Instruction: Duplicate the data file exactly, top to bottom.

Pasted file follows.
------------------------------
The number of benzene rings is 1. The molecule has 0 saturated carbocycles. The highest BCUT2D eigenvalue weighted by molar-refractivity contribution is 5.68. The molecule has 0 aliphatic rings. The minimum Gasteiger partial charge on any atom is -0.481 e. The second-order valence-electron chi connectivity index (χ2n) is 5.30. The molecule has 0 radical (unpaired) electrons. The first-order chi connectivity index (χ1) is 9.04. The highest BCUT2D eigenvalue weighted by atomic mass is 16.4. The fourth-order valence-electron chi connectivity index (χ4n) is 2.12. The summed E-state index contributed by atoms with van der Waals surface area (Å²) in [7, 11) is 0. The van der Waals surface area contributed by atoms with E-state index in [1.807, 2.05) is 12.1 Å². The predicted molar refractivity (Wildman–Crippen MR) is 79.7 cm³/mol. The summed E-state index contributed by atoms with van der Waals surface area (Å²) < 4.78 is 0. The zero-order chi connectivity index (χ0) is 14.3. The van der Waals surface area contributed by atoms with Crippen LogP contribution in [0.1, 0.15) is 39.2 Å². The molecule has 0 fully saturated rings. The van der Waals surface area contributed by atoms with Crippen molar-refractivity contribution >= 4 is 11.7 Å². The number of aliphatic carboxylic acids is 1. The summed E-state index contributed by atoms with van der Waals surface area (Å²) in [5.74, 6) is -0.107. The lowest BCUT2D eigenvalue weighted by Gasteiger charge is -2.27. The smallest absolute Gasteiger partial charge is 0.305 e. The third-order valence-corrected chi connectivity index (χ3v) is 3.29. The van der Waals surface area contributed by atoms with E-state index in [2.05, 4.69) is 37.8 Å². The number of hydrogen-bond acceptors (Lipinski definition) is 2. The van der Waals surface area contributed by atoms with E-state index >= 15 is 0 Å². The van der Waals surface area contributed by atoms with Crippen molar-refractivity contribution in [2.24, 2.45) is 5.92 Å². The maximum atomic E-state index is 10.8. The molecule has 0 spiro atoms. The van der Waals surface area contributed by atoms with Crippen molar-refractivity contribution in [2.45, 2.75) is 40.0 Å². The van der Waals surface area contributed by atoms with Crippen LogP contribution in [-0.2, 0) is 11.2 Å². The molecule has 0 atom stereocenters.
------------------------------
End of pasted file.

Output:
The number of benzene rings is 1. The molecule has 0 saturated carbocycles. The highest BCUT2D eigenvalue weighted by molar-refractivity contribution is 5.68. The molecule has 0 aliphatic rings. The minimum Gasteiger partial charge on any atom is -0.481 e. The second-order valence-electron chi connectivity index (χ2n) is 5.30. The molecule has 0 radical (unpaired) electrons. The first-order chi connectivity index (χ1) is 9.04. The highest BCUT2D eigenvalue weighted by atomic mass is 16.4. The fourth-order valence-electron chi connectivity index (χ4n) is 2.12. The summed E-state index contributed by atoms with van der Waals surface area (Å²) in [7, 11) is 0. The van der Waals surface area contributed by atoms with E-state index in [1.807, 2.05) is 12.1 Å². The predicted molar refractivity (Wildman–Crippen MR) is 79.7 cm³/mol. The summed E-state index contributed by atoms with van der Waals surface area (Å²) < 4.78 is 0. The zero-order chi connectivity index (χ0) is 14.3. The van der Waals surface area contributed by atoms with Crippen LogP contribution in [0.1, 0.15) is 39.2 Å². The molecule has 0 fully saturated rings. The van der Waals surface area contributed by atoms with Crippen molar-refractivity contribution >= 4 is 11.7 Å². The number of aliphatic carboxylic acids is 1. The summed E-state index contributed by atoms with van der Waals surface area (Å²) in [5.74, 6) is -0.107. The lowest BCUT2D eigenvalue weighted by Gasteiger charge is -2.27. The smallest absolute Gasteiger partial charge is 0.305 e. The third-order valence-corrected chi connectivity index (χ3v) is 3.29. The van der Waals surface area contributed by atoms with E-state index in [2.05, 4.69) is 37.8 Å². The number of hydrogen-bond acceptors (Lipinski definition) is 2. The van der Waals surface area contributed by atoms with E-state index >= 15 is 0 Å². The van der Waals surface area contributed by atoms with Crippen molar-refractivity contribution in [2.24, 2.45) is 5.92 Å². The maximum atomic E-state index is 10.8. The molecule has 0 spiro atoms. The van der Waals surface area contributed by atoms with Crippen molar-refractivity contribution in [2.45, 2.75) is 40.0 Å². The van der Waals surface area contributed by atoms with Crippen LogP contribution in [-0.2, 0) is 11.2 Å². The molecule has 0 atom stereocenters.